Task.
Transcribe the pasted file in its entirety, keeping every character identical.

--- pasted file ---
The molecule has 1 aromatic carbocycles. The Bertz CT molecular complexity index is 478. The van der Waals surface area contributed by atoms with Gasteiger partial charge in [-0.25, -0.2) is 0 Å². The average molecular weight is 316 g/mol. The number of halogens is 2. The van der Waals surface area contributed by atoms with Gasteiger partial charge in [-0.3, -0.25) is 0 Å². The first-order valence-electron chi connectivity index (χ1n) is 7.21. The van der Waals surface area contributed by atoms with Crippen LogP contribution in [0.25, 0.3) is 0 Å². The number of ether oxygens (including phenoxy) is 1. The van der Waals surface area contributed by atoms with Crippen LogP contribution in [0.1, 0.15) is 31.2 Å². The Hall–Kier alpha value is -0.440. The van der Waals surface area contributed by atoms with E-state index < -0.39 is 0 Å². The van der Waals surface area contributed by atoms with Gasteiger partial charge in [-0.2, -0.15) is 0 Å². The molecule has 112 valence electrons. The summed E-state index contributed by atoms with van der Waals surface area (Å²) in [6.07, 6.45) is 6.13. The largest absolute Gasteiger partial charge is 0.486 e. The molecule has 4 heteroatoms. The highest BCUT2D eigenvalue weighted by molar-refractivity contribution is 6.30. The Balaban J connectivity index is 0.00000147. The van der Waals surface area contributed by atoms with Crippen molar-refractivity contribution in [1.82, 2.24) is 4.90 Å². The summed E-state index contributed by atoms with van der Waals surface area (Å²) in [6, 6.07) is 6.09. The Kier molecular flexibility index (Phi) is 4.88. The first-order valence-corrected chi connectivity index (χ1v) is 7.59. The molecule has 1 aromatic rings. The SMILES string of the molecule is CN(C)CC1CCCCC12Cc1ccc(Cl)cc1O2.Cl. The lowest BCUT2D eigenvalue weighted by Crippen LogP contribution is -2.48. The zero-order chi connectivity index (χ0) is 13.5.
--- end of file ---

The molecule has 1 aromatic carbocycles. The Bertz CT molecular complexity index is 478. The van der Waals surface area contributed by atoms with Gasteiger partial charge in [-0.25, -0.2) is 0 Å². The average molecular weight is 316 g/mol. The number of halogens is 2. The van der Waals surface area contributed by atoms with Gasteiger partial charge in [-0.3, -0.25) is 0 Å². The first-order valence-electron chi connectivity index (χ1n) is 7.21. The van der Waals surface area contributed by atoms with Crippen LogP contribution in [0.25, 0.3) is 0 Å². The number of ether oxygens (including phenoxy) is 1. The van der Waals surface area contributed by atoms with Crippen LogP contribution in [0.1, 0.15) is 31.2 Å². The Hall–Kier alpha value is -0.440. The van der Waals surface area contributed by atoms with E-state index < -0.39 is 0 Å². The van der Waals surface area contributed by atoms with Gasteiger partial charge in [-0.2, -0.15) is 0 Å². The molecule has 112 valence electrons. The summed E-state index contributed by atoms with van der Waals surface area (Å²) in [6.07, 6.45) is 6.13. The largest absolute Gasteiger partial charge is 0.486 e. The molecule has 4 heteroatoms. The highest BCUT2D eigenvalue weighted by molar-refractivity contribution is 6.30. The Balaban J connectivity index is 0.00000147. The van der Waals surface area contributed by atoms with Crippen molar-refractivity contribution in [1.82, 2.24) is 4.90 Å². The summed E-state index contributed by atoms with van der Waals surface area (Å²) in [6, 6.07) is 6.09. The Kier molecular flexibility index (Phi) is 4.88. The first-order valence-corrected chi connectivity index (χ1v) is 7.59. The molecule has 1 aromatic rings. The SMILES string of the molecule is CN(C)CC1CCCCC12Cc1ccc(Cl)cc1O2.Cl. The lowest BCUT2D eigenvalue weighted by Crippen LogP contribution is -2.48. The zero-order chi connectivity index (χ0) is 13.5.